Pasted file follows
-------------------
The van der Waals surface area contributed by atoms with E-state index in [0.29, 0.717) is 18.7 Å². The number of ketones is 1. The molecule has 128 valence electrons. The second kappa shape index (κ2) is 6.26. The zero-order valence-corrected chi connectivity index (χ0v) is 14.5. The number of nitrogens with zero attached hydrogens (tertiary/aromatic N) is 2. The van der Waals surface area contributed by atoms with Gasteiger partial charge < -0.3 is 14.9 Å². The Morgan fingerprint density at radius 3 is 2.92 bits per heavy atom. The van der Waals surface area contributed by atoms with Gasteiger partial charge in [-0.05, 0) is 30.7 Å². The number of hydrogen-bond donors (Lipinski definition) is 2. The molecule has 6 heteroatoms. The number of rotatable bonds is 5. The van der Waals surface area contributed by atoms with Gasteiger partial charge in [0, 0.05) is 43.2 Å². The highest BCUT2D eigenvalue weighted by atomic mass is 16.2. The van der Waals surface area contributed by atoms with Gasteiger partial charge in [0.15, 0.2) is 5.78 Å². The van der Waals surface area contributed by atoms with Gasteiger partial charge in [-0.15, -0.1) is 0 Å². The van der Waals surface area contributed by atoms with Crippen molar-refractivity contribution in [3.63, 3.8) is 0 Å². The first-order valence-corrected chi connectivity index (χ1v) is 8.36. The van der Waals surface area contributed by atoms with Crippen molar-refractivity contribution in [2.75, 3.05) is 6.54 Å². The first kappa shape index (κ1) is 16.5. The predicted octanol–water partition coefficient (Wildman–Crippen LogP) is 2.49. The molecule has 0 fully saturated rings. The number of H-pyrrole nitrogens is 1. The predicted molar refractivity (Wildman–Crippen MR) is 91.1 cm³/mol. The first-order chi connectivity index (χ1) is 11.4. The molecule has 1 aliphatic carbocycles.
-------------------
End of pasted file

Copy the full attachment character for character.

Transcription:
The van der Waals surface area contributed by atoms with E-state index in [0.29, 0.717) is 18.7 Å². The number of ketones is 1. The molecule has 128 valence electrons. The second kappa shape index (κ2) is 6.26. The zero-order valence-corrected chi connectivity index (χ0v) is 14.5. The number of nitrogens with zero attached hydrogens (tertiary/aromatic N) is 2. The van der Waals surface area contributed by atoms with Gasteiger partial charge < -0.3 is 14.9 Å². The Morgan fingerprint density at radius 3 is 2.92 bits per heavy atom. The van der Waals surface area contributed by atoms with Gasteiger partial charge in [-0.05, 0) is 30.7 Å². The number of hydrogen-bond donors (Lipinski definition) is 2. The molecule has 6 heteroatoms. The number of rotatable bonds is 5. The van der Waals surface area contributed by atoms with Gasteiger partial charge in [0, 0.05) is 43.2 Å². The highest BCUT2D eigenvalue weighted by atomic mass is 16.2. The van der Waals surface area contributed by atoms with Gasteiger partial charge in [0.15, 0.2) is 5.78 Å². The van der Waals surface area contributed by atoms with Gasteiger partial charge in [-0.15, -0.1) is 0 Å². The van der Waals surface area contributed by atoms with Crippen molar-refractivity contribution in [3.63, 3.8) is 0 Å². The first-order valence-corrected chi connectivity index (χ1v) is 8.36. The van der Waals surface area contributed by atoms with Crippen molar-refractivity contribution in [2.75, 3.05) is 6.54 Å². The first kappa shape index (κ1) is 16.5. The predicted octanol–water partition coefficient (Wildman–Crippen LogP) is 2.49. The molecule has 0 fully saturated rings. The number of H-pyrrole nitrogens is 1. The predicted molar refractivity (Wildman–Crippen MR) is 91.1 cm³/mol. The first-order chi connectivity index (χ1) is 11.4. The molecule has 1 aliphatic carbocycles.